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Tuesday, June 18 2019 @ 05:18 AM -08

More stories of game developers making bad (and good) choices

The recently-released Forza Horizon 3 racing game includes a special feature that you only get when you purchase the game: crappy performance. That's because the game includes resource-intensive DRM (also known as copy protection). The problem doesn't affect people playing 'pirated' copies, because those copies have had the DRM removed. So, basically, this is a great reason to avoid buying the game and find a DRM-free copy instead.

Noted purveyor of extremely crappy games Digital Homicide likes to threaten people who post negative reviews of their games. This eventually generated so much negative feeling that Steam decided to drop the publisher completely from their catalog. This setback prompted the the company to rebrand itself as 'Digital Suicide'. Okay, not really. But they did take their ball and go home, sulkily declaring that the company has been ruined by Steam's actions. Boo hoo.

'Bait and switch' is a nasty retail tactic used to create consumer interest in a product, only to change the deal, leaving the consumer with something they didn't actually want. When the product in question is a Kickstarter-funded video game, telling investors that the promised DRM-free version will no longer be an option is likely to generate some ill will. The developers of Duke Grabowski, Mighty Swashbuckler! discovered this the hard way. To their credit, they saw the light and reversed their decision, surprising nearly everyone.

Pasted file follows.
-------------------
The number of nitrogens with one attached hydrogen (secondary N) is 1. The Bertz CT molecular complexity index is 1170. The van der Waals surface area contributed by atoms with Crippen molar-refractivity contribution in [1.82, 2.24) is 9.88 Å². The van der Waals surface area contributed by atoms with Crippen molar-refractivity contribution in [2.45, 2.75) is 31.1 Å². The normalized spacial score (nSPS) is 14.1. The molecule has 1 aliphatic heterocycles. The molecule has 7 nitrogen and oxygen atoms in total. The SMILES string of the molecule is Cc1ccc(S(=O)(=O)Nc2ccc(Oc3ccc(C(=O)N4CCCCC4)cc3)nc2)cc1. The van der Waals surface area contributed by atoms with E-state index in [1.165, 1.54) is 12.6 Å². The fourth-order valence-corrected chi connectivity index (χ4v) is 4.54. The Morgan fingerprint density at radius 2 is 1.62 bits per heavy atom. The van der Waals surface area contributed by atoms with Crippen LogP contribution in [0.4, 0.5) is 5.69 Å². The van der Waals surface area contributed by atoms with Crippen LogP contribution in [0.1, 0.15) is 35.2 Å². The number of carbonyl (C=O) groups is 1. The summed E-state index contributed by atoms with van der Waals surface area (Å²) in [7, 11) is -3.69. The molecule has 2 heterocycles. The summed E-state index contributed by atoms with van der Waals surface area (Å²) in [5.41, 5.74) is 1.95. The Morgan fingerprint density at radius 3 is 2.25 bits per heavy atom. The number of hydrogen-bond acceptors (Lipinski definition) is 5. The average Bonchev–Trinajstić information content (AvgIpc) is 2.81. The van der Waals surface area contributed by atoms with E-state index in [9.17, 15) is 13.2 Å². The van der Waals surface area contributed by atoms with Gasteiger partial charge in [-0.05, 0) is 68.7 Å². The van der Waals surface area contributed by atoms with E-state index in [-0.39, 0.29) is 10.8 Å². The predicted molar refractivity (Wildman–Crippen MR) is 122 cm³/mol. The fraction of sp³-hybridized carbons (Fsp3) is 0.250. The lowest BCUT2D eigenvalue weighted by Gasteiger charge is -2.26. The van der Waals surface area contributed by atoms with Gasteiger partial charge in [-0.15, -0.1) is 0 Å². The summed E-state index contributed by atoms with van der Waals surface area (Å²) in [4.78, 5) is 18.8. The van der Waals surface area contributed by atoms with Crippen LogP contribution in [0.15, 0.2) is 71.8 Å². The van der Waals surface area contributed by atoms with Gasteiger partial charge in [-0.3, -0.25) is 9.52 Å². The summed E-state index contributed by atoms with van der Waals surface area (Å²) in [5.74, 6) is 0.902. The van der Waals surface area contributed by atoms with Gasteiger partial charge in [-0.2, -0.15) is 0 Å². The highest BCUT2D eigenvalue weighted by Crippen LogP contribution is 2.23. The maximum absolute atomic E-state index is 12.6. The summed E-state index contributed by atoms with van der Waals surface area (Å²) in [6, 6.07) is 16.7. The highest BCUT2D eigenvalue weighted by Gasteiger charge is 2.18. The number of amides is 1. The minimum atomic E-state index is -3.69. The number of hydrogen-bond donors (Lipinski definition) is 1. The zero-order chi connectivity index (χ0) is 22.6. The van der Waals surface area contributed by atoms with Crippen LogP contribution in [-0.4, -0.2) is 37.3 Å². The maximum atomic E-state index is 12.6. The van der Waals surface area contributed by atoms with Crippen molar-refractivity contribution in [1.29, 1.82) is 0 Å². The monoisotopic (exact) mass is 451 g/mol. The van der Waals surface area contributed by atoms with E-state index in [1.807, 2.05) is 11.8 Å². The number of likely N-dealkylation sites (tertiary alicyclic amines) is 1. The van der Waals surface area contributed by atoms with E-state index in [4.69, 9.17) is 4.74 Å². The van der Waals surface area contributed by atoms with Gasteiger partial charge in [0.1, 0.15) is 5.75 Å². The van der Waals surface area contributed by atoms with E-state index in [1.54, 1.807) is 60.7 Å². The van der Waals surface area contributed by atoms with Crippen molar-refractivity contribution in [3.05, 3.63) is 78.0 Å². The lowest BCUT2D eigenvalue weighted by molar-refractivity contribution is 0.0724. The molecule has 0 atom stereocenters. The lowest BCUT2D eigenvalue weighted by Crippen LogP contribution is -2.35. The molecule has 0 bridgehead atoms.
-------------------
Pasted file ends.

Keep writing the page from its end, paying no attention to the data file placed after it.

Happily, there are a few game developers who truly understand their relationship with customers. PM Studios, who make the Playstation Vita game SUPERBEAT: XONiC, discovered instructions for copying the game on reddit. Instead of unleashing their dogs (i.e. lawyers), they joined the discussion, stating their appreciation for the attention, and offering a discount on the game. Result: massive increase in consumer good-will, and increased sales.